This study aimed to explore students’ experience of tutoring their junior peers through the PAL program.

Methods

The study took place over the course of the 2014 academic year.

All students within CCS (n = 207) were invited to take part in the PAL program. Participation was voluntary. All Year 3 students (n = 46) were invited to act as tutors for Year 1 students (n = 50), and Year 4 students (n = 60) as tutors for Year 2 students (n = 51).

Program overview

Tutors were allocated in pairs, to ensure that at least one tutor was available for each tutorial. Tutors were allocated to the same group of three to four tutees for the entire year. Tutors were provided with a 1 h information session detailing the objectives and organisation of the program, and the format of the tutorials. It was suggested that tutorials be held fortnightly at a minimum, with the choice of more frequent sessions if desired.

Tutorial content and format

Tutorials were approximately 1 h long, covering clinically relevant content. The topic of the tutorial was identified by tutees, who notified the tutors of this topic several days in advance of the tutorial, allowing them adequate time to prepare. Once the topic was identified, tutors largely drove the style and method of teaching and the depth of content. Tutorials were designed to supplement existing teaching in order to enhance the tutees’ knowledge base. The delivery was not intended to be didactic, but interactive, with the ideal tutorial having 20 min of theoretical content, 20 min of clinical application of the content through the examination of a patient on the wards or review of laboratory results, and 20 min for discussion of the case. The format was flexible according to tutor and tutee preference.

One-page handouts were created for content-driven tutorials. This encouraged tutors to remain concise and clear. Handouts were uploaded to a shared online folder, accessible by all participants in the program, allowing students to benefit from other tutorials as well as their own. In order to minimise the potential for teaching of incorrect content, three junior medical officers (JMOs) at the hospital with an interest in peer learning and prior involvement in similar programs kindly reviewed the content in the handouts in advance of the tutorials.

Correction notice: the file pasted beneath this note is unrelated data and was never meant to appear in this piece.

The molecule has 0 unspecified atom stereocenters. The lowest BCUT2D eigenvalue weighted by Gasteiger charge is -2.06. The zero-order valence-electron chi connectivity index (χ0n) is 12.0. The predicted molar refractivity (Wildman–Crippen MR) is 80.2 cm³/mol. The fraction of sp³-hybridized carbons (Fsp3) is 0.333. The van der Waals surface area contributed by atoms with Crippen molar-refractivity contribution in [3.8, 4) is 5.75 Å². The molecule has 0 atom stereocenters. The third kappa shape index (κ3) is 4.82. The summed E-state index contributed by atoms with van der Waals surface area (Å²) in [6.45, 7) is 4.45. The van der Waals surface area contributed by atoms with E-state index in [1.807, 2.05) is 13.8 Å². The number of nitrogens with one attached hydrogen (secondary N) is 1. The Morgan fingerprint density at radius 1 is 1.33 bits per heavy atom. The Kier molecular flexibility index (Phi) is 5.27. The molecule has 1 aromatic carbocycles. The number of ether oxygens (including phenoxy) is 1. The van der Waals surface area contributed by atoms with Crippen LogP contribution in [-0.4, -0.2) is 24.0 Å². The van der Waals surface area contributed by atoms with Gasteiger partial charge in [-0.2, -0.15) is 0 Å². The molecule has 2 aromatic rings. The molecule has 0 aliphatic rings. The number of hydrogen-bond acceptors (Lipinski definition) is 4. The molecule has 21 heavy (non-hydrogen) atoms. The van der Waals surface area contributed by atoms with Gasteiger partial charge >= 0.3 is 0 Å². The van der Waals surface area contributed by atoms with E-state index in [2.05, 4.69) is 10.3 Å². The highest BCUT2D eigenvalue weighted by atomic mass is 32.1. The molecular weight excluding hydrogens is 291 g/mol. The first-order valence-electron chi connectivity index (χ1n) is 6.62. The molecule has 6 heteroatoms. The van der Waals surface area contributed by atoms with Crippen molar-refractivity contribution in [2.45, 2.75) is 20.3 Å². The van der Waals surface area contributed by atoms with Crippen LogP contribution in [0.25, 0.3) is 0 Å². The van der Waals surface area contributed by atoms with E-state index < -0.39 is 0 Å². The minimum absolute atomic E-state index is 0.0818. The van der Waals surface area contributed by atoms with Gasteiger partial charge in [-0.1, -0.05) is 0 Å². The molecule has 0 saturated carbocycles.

Assessing tutors’ perceptions of the program

All participating tutors (n = 66) were asked to complete a questionnaire regarding their experience as a tutor. The questionnaire was designed to reflect the structural elements of Wegner’s ‘Communities of Practice’, and focused on joint enterprise (development of teaching skills), shared repertoire (academic and clinical knowledge) and mutual engagement (development of a sense of community) [12]. The questionnaire consisted of 12 closed items relating to their prior teaching experience and program outcomes. Responses ranged from “strongly disagree” (1) to “strongly agree” (5) on a five point Likert scale. The questionnaire also included open-ended questions aimed at eliciting responses from students regarding the most useful aspects of the program, and suggested improvements for the program.

Descriptive statistics were used to analyse the quantitative data [13]. Framework analysis was used to analyse qualitative data [13].

Ethics approval was obtained from The University of Sydney Human Research Ethics Committee.

Results

Participants

A total of 42/106 (40 %) students took part as tutors and 66/101 (65 %) students as tutees. Of the tutors, 19/46 (41 %) were Year 3 students and 23/60 (38 %) were Year 4 students. Two-thirds of tutors had completed the evidence based clinical teaching course ‘Teaching on the Run’ at CCS earlier in the year [14]. Of the tutees, 34/50 (68 %) were Year 1 students and 32/51 (63 %) Year 2 students.

Frequency of tutor participation

Over the 7-month period of this program, the majority of tutors facilitated 4–6 tutorials, with the range from 1 to 13 tutorials.

Survey responses

In total, 20/42 (48 %) of tutors completed the questionnaire. About half of these (n = 11) were Year 4 students, with 9 students in Year 3. Tutor responses were evenly split on gender. The median age of respondents was 26.

Closed item responses

The responses are displayed in Figs. 1, 2, and 3 below. Students reported they were confident to tutor the arranged topic; that the program helped to develop their teaching ability; and better prepared them for their own exams. Only a minority (n = 60) of students felt they needed more training in teaching. Almost all students enjoyed the teaching experience and felt that the PAL program fostered a sense of community at CCS, with most students stated they were likely to be involved in teaching in the future.